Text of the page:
3. It would reduce or eliminate other federal grant programs that help rural hospitals to survive. Rural hospitals have a very thin operating margin, so even small reductions in funding can cripple them and lead to closure. In addition, the budget would slash funding for the state offices of rural health, undercutting communities’ efforts to monitor and address the impact of cuts on health.

Lots of political commentators are pointing out that Trump’s budget would hurt most those who voted for him, including people in rural America. It’s up to Congress to pass a budget. What they pass will determine whether these communities will die or thrive in Trump’s America.

 

Diana J. Mason
Diana is a founder of the Center for Health, Media & Policy, and HealthCetera Radio. She is the President of the American Academy of Nursing, the Rudin Professor of Nursing at Hunter-Bellevue School of Nursing, and a health policy expert and leader. Diana tweets @djmasonrn.

Nurses and Patients and Plagiarism, Part 2

By Joy Jacobson

May 23, 2017

Matt Saunders, flickr

In the six years or so that I’ve blogged at HealthCetera, I’ve written about the use of reflective writing in clinical practice and education, and I’ve examined poems that elucidate aspects of health and health policy. And in that time the post of mine that has been viewed most often—by far—is one I wrote three years ago, “Nurses and Patients and Plagiarism: The Consequences Aren’t Merely Academic.”

 

Why is there such an enduring interest in plagiarism? My post looked at a couple of literature reviews that suggest academic dishonesty among nursing students may have implications for ethical nursing practice. A new search shows the problem is far from resolved.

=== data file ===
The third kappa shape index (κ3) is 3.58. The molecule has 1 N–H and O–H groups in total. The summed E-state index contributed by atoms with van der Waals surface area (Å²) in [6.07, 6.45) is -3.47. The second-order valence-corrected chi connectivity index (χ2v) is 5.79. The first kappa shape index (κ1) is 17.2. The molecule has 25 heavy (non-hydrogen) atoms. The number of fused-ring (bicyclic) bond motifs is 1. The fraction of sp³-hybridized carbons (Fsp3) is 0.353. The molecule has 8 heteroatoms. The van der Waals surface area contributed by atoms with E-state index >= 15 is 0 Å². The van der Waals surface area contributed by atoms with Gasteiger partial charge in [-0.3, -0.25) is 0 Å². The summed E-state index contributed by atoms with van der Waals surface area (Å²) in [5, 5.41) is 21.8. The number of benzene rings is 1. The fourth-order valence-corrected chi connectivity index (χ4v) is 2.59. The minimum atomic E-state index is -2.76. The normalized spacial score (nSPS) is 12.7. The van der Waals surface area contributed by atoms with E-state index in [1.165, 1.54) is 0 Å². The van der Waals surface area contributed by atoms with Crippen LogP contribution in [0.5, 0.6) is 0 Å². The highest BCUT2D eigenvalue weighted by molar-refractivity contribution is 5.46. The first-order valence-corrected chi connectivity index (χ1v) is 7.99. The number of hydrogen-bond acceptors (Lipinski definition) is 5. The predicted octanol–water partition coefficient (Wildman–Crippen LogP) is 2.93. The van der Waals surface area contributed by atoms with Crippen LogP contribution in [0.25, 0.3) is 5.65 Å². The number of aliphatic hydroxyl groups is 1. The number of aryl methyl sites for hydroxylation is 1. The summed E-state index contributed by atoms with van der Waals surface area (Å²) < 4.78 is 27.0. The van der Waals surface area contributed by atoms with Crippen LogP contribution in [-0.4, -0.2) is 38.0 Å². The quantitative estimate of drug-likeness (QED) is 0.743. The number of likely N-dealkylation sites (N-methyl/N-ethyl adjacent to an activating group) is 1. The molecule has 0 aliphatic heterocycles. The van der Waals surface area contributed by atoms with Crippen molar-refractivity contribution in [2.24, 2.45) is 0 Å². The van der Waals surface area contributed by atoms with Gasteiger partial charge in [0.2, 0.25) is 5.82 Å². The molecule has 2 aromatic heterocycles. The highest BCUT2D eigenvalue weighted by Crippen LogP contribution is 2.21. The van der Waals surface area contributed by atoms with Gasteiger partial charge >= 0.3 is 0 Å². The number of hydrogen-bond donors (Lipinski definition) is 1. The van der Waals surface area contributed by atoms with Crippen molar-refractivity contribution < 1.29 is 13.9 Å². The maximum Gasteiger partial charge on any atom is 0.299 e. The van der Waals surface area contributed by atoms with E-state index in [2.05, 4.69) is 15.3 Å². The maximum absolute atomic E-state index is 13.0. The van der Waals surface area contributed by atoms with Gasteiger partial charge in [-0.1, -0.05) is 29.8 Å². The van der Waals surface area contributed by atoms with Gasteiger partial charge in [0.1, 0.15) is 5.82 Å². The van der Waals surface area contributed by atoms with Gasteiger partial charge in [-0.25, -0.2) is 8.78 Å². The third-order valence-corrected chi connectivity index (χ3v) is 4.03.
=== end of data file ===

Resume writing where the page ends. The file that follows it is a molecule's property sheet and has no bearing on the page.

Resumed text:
Last November, for example, the UK weekly journal Nursing Standard reported the results of its investigation that found thousands of UK nursing students had committed academic fraud, 79% of the cases involving plagiarism (the article is free but requires a login).

 

And in March Australian researchers Lynch and colleagues published an integrative review on plagiarism in nursing education (login required) in Journal of Clinical Nursing. The study illuminates several fascinating aspects of the plagiarism problem in nursing:

 

  • Students’ cultural or language background does not affect their likelihood of plagiarizing.
  • Many nursing students simply do not understand the basics of referencing and paraphrasing.
  • Inadvertent or accidental plagiarism is common.
  • Students are more likely to plagiarize if they are at risk of failing a course.
  • As unethical behavior in academia becomes “neutralized” and then “normalized” to nursing students, they are more likely to continue to engage in unethical behavior, with serious implications for clinical practice.
  • Some faculty find it an “enormous burden” to deal with academic dishonesty.
  • The threat of punishment has not reduced plagiarism in nursing education.

 

That last point seems important to emphasize. Just today a writer in Inside Higher Ed, Jennifer A. Mott-Smith, suggests that unless a student submits a paper she paid someone to write or copied and pasted it entirely, academic plagiarism should not be punished—that it instead should be seen as a teaching opportunity to help students “continue to practice the difficult skill of using sources.”

 

That has been my approach as a writing instructor with nursing students. But this can’t mean pretending it’s not happening. Rather, it requires something extra from nursing faculty and institutions—namely, real time spent on teaching writing as a process in which the student learns to think. Otherwise, the copying culture will not abate.

 

I’d like to hear from others, both nursing students and faculty. Is plagiarism an issue for you? How have you handled it?

Joy Jacobson
Joy Jacobson is the CHMP’s poet-in-residence and cofounder of our Writing Reflective Narratives for Clinicians program.